The latest talk is of a 2 week timetable, which is a carousel timetable I assume - so Art and Drama, FT etc alternate weeks for the years 7-9 pre GCSE classes. I'm hoping the playing field are off the agenda.......

catslife Thu 26-Nov-15 11:25:04

Am not a school governor now but have past experience and understand that schools cannot run deficit budgets (unless they have a surplus from a previous year which can offset this).
For most schools staffing is a major part of the budget so some cuts in staffing will need to be made. Using cover supervisors is one way of cutting supply costs. For trips not all adults need to be teachers so any DBS adult can be used - one local school uses exam invigilators (often retired teachers) alongside a minimum number of teachers.

meditrina Thu 26-Nov-15 11:47:14

It sounds as if you are going to need a big-ticket change of some sort, because fiddling about at the edges probably won't result in big enough savings.

Ideally, it would be something reversible (such as carousel time tabling).

Other things to look at would be to see if PTA would fundraise to cover costs of the concerts etc you mention, or if you can find a local business or philanthropist to sponsor. And if there is any way you can generate income from hiring out school facilities. There aren't many other ways getting more money in to schools though.

Dunlurking Thu 26-Nov-15 12:51:11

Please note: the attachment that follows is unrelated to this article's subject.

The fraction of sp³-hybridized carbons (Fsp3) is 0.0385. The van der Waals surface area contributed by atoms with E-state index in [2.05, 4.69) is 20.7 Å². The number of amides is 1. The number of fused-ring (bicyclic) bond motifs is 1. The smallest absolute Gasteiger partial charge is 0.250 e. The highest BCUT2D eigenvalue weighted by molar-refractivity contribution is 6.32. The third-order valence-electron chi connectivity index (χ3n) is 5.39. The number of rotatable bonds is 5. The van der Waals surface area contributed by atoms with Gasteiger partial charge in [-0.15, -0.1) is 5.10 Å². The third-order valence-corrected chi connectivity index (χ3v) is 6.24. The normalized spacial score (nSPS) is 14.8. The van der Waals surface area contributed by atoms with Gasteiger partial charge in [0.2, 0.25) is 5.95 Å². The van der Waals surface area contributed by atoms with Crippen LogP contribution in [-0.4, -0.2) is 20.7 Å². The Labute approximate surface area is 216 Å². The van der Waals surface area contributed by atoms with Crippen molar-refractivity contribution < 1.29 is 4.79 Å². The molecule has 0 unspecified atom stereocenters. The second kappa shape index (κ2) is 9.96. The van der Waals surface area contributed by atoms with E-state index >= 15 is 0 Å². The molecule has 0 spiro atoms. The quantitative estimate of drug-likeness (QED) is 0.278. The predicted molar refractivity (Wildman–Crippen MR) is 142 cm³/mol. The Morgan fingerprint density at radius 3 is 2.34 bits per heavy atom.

Thanks catslife and meditrina for those thoughts. Guess I was hoping nothing major needed to happen to get the school through to 2017. I know the head recently wrote that a better funding formula would solve the school's financial problems at a stroke so it is very much a short term problem now, thankfully. I wonder what we can expect in the way of an increase - what the new formula will be. Obviously some schools will go down, sadly.

Ladymuck Thu 26-Nov-15 13:23:02

All bar one of the maintained secondary schools in our London borough are in deficit, with 4 having go to the point of having to take on loans. Some are running a deficit of over GBP500k. Our KS3 AWPU is just under GBP4,000, and our KS4 AWPU is close to GBP4,300. Even academy chains cannot break even. One of the local chains who has around 50 schools said that their local secondary was the worst funded of their nationally by some way. We, together with the academy chains, MPs, council etc have all been lobbying for Fairer Funding.

In part it depends on the size of the school. 16-19 funding hasn't been protected, and local schools are looking to see how they can collaborate to save costs there. Admin staff are under target, and management posts are being trimmed. We're cutting subjects where GCSE classes are below 15. And yes, we keep on looking at the playing field too.